Grants Will Fuel UK Researchers’ Drive Toward Prostate Cancer-Killing Virus

Grants Will Fuel UK Researchers’ Drive Toward Prostate Cancer-Killing Virus
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Scientists from the Queen Mary University of London have received grants worth more than £2.5 million ($3.2 million), awarded by Prostate Cancer UK to advance prostate cancer research.

The funds, which are part of the charity’s Research Innovation Awards scheme, aim to foster innovative and ambitious research projects across the United Kingdom that seek to improve the health and well-being of men living with, or at high risk of being diagnosed, prostate cancer.

“Prostate cancer is on target to become the U.K.’s most commonly diagnosed cancer by 2030, and every year over 9,000 men are diagnosed with prostate cancer too late and told that it can’t be cured,” Matthew Hobbs, PhD, director of research at Prostate Cancer UK, said in a press release.

“That’s why we’re funding innovative research like this to benefit men diagnosed with a later stage of the disease. By funding these six hugely exciting research projects at three different London institutions we believe that London will become an even more effective hub for research that will help to tame prostate cancer,” Hobbs said.

One of the awardees, Gunnel Halldén, PhD, saw her work being funded for the second time, thanks to her focus on creating a virus capable of recognizing and killing prostate cancer cells.

The project builds on previous work, also funded by Prostate Cancer UK, in which Halldén and her research team showed the flu-like virus was able to selectively infect and eliminate prostate cancer cells while leaving healthy cells unharmed. In addition, the group showed that when injected directly into tumors together with standard chemotherapy agents, the virus not only eliminated cancer cells, but also prevented them from becoming resistant to chemotherapy, a common issue for patients with advanced prostate cancer.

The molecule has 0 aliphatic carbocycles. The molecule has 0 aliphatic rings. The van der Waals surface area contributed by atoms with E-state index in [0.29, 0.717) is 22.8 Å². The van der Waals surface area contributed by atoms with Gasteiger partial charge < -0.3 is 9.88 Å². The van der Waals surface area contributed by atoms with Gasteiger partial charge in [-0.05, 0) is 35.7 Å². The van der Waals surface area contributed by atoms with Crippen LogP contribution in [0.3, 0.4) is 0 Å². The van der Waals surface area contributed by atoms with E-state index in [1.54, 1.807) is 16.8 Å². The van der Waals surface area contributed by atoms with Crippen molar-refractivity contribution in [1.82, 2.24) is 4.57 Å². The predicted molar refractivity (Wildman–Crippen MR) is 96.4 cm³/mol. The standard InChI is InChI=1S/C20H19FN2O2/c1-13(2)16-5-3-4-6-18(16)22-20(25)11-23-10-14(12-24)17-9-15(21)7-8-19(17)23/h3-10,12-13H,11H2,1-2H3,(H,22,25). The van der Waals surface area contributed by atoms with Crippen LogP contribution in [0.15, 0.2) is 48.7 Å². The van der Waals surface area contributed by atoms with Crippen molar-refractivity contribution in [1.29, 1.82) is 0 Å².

Now, she is embarking on the next steps, which involve the creation of a special “protein package” to transport and deliver the virus to tumors.

“Our first study proved very successful when the virus was injected directly into cancer cells in mice and used alongside standard chemotherapy drugs. However, we wanted to find a way of delivering it via the blood, so it can reach all tumors in the body at once, instead of being injected into just one,” said Halldén.

“This has proven difficult in the past, but by ‘packaging’ the virus with special proteins to help protect it as it travels through the blood, we hope the virus can survive long enough to reach the tumors,” she added.

Besides protecting and delivering the virus, Halldén said, this special “protein package” also provides long-term protection against prostate cancer.

“We’ll also modify the virus to give it the ability to alert the patient’s immune system to prostate cancer so the patient’s own body will continue to fight the disease. Thanks to Prostate Cancer UK’s generous grants, we hope we can soon have a new treatment for men with incurable prostate cancer which will improve both the length and quality of their life,” Halldén said.

If the project is successful, the team plans to move forward and test the virus, in combination with chemotherapy, in clinical trials.

Joana holds a BSc in Biology, a MSc in Evolutionary and Developmental Biology and a PhD in Biomedical Sciences from Universidade de Lisboa, Portugal. Her work has been focused on the impact of non-canonical Wnt signaling in the collective behavior of endothelial cells — cells that made up the lining of blood vessels — found in the umbilical cord of newborns.
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Joana holds a BSc in Biology, a MSc in Evolutionary and Developmental Biology and a PhD in Biomedical Sciences from Universidade de Lisboa, Portugal. Her work has been focused on the impact of non-canonical Wnt signaling in the collective behavior of endothelial cells — cells that made up the lining of blood vessels — found in the umbilical cord of newborns.
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